Needs Analysis (NA) also interchangeably referred to as Needs Assessment is a tool to collect data on the multifaceted needs of the learners’ for an instructional programme. It is basically an information gathering process, fundamental to English Language Teaching (ELT) programmes, and criterial to English for Specific Purposes (ESP) (Dudely Evans: 1998, Hutchinson & Waters: 1987). NA is carried out from the perspective of the learners mostly; however, perceptions of other stakeholders are also taken into account. Warrington (2005) points out that NA, in ELT contexts, may investigate “what kinds of English, native language, and literacy skills the learner already believes he or she has; the literacy contexts in which the learner lives and works; what the learner wants and needs to know to function in those contexts; and what the learner expects to gain from the instructional program.” Furthermore, it “focuses and builds on learners’ accomplishments and abilities rather than on deficits, allowing learners to articulate and display what they already know and can do” (Auerbach & Holt, 1994).
Needs analysis is, therefore, a process of establishing what and how of a course (Dudley-Evans & St. John, 1998). Hutchinson and Waters (1987) identify needs as necessities, lacks, and wants. Necessities refer to the knowledge learners need to perform effectively in the target situation. Lacks are the gaps between the present proficiency and the target proficiency of the students. Wants are about what the learners feel they need. So, an ESP course designer must be attentive to these issues while selecting materials and methodology (Hutchinson and Waters, 1987).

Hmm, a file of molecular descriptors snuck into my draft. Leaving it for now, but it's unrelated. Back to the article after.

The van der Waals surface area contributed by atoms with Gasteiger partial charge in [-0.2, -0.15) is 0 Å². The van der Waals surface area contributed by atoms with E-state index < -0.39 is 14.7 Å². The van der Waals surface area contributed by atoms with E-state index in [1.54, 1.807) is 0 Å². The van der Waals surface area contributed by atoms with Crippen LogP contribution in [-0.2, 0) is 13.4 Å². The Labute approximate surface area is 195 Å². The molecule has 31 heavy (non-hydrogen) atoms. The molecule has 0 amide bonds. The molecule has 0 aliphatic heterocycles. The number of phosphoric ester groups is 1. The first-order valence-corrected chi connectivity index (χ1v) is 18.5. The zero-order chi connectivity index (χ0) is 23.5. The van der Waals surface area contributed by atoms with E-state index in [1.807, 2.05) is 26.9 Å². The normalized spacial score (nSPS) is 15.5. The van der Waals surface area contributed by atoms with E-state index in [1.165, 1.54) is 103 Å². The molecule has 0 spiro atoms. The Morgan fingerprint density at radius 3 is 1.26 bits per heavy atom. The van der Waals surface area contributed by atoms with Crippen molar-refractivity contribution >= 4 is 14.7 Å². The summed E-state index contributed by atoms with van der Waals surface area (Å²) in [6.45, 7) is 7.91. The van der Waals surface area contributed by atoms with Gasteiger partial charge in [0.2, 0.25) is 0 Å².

2. Needs Analysis: Models & Application
Developments in communicative approach to language teaching in the 1970s and 1980s led to the premise that any decision on the choice and use of instructional material for the learners should be based on “systematic analysis of the learners’ needs for the target language. NA involves the assessment of the needs for which a learner or group of learners may require language. Beginning with researchers like Richterich (1972) and Munby (1978), NA has now evolved substantially to be a defining characteristic of any ESP course design. A variety of data collecting methods are used in needs analysis such as surveys, questionnaires, interviews, and observations.
2.1. Munby’s Model (1978)
Munby’s model is the first model of NA. Initial "objective" needs analysis, as Munby puts it, focuses on identifying learners' real world communicative requirements so that courses could be designed reflecting these and preparing users for their intended use of the target language (TL). This model has become "an unavoidable reference point"(Tudor, 1996: 66). It mentions nine factors that determine learners' communicative requirements (participant, purposive domain, setting, interaction, instrumentality, dialect, target level, communicative event, and communicative...